10/10
An outstanding film, very analytical about Nazism
27 October 2011
I found this gem of a movie on television. Charles Laughton was outstanding. He conveyed perfectly the thesis of the film: that Nazism and the New World Order depended on corrupting those they occupied, tempting them with rewards for betraying their fellow countrymen more than even the brutal intimidation we are all familiar with.

I was also quite interested to see the collaboration between the big industrialists and the Nazis, who corrupted them by catering to their anti-unionism. The fact that being against unions was a pillar of Nazi ideology has not been well known, but Renoir's film made it crystal clear.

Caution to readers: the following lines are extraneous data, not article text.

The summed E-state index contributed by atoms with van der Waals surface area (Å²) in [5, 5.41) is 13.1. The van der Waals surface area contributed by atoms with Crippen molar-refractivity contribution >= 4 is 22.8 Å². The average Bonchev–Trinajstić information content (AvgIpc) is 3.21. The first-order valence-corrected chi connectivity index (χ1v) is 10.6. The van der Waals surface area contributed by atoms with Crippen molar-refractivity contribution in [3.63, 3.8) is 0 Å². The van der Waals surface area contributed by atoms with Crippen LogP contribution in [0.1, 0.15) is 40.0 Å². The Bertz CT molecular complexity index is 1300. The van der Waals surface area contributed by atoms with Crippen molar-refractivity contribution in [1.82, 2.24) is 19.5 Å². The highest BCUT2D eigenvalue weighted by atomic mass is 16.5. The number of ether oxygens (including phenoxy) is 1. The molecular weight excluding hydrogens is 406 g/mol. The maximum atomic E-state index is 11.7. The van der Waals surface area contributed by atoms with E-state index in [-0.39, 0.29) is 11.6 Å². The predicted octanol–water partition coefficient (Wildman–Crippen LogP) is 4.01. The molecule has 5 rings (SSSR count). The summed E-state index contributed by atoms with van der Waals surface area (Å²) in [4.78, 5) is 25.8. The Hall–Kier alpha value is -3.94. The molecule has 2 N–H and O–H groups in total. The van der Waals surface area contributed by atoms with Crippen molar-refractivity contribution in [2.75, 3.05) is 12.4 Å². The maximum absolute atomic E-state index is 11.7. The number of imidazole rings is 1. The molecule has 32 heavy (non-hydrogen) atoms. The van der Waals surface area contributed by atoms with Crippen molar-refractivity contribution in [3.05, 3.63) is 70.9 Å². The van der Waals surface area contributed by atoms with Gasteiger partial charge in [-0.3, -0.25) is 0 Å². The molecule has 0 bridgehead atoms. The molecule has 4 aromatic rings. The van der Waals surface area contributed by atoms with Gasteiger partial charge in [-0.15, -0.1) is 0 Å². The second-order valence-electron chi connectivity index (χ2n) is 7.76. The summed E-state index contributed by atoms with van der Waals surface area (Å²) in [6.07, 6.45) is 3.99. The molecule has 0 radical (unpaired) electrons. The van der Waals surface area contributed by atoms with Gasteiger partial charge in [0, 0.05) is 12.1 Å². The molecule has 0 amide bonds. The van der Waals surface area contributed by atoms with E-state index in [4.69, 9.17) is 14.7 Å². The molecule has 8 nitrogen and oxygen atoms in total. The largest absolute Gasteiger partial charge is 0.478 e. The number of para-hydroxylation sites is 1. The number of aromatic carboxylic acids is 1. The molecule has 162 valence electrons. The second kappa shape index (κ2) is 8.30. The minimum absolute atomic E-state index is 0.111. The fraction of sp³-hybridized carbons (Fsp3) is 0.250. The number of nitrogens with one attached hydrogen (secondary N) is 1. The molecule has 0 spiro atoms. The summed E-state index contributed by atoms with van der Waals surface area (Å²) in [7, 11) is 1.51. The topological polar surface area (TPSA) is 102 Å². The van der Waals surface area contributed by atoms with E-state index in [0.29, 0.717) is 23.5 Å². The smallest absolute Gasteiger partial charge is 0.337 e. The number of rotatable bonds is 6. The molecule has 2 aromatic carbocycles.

All the performances were well above par; Sanders played the self-seeking weasel who has a change of conscience very well, in a very legible, nuanced way. Maureen O'Hara was also excellent, as always.

But it was Charles Laughton, standing before the collaborators, Nazis and his own mother as he comes to realize how crucial the Rights of Man are to living decently and honorably, who wins the day.
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